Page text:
North Africa Physical Map
16
North AfricaPhysical Map
17
  • NORTH AFRICA
  • Background
  • composed of Algeria, Libya, Morocco (Western
    Sahara), and Tunisia
  • region also known as the Maghrib
  • westernmost sector of the Arab world
  • diverse historical influences- Phoenicians,
    Romans, Vandals, Ottomans, and French
  • Algeria, Morocco, and Tunisia retain close ties
    with France
  • strong link to markets in Europe for selling
    products, buying goods,

18
  • share an adherence to Islam as the dominant
    religion and Arabic as the official language
    (educated classes still speak French)
  • link with other Muslim Arab countries
    strengthened when Arab League headquarters from
    Cairo (Egypt) to Tunis.
  • countries exist in a harsh, largely arid
    environment that restricts agriculture
  • most human settlement confined to a small
    percentage of their territory,
  • increasing problems of water supply as the
    population continues to increase rapidly

19
  • Algeria, Libya, and, to a smaller extent, Tunisia
    are now oil producers with income from this
    source has been invested in broadening the
    economic base into manufacturing.
  • the four countries of North Africa have
    population around 28 million
  • Libya and Tunisia have natural environments that
    include cultivated coastal areas in the north,
    desert interiors, and the high Atlas Mountain
    ranges with their interior plateaus
  • Algeria and Libya have 80 of territory in the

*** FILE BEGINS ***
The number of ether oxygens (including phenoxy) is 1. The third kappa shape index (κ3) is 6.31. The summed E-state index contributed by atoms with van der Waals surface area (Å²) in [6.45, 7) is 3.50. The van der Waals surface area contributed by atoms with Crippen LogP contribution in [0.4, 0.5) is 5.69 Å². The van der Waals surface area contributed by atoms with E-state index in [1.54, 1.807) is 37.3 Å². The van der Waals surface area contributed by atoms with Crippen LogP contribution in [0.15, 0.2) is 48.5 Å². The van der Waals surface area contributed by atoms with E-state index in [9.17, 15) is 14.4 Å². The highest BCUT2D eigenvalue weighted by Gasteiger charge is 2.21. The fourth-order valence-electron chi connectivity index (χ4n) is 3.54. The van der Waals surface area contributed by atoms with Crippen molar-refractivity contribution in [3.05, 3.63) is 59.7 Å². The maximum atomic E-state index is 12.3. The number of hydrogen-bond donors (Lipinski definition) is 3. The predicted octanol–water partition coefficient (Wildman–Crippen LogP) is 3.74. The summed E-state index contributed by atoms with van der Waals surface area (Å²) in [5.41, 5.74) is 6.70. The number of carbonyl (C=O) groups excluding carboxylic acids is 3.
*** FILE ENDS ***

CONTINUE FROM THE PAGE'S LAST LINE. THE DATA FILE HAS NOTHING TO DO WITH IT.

desert
  • northern parts of Morocco, Algeria, and Tunisia
    dominated by Atlas Mountains

20
  • Algeria and Libya are major oil and gas producers
  • Algeria, Morocco and Tunisia mine and export
    phosphate for fertilizer
  • Algeria is one of the most prosperous countries
    in the African continent, but has a tumultuous
    recent history
  • bloody war of independence with France until 1962
  • experienced democratic and military rule
  • curtailment of elections by the army in 1992 led
    to a civil war with the dispossessed Islamic
    militants

21
  • terrorist activity is now devastating Algeria's
    economy and people.
  • Morocco has political stability under its
    moderate king, King Hassan II who gained
    international Muslim credibility following his
    mediating role in Arab issues and the
    construction of a massive new mosque in
    Casablanca.
  • Tunisia is modernizing under democratic rule.
    President Bourguiba replaced by Ben Ali in 1987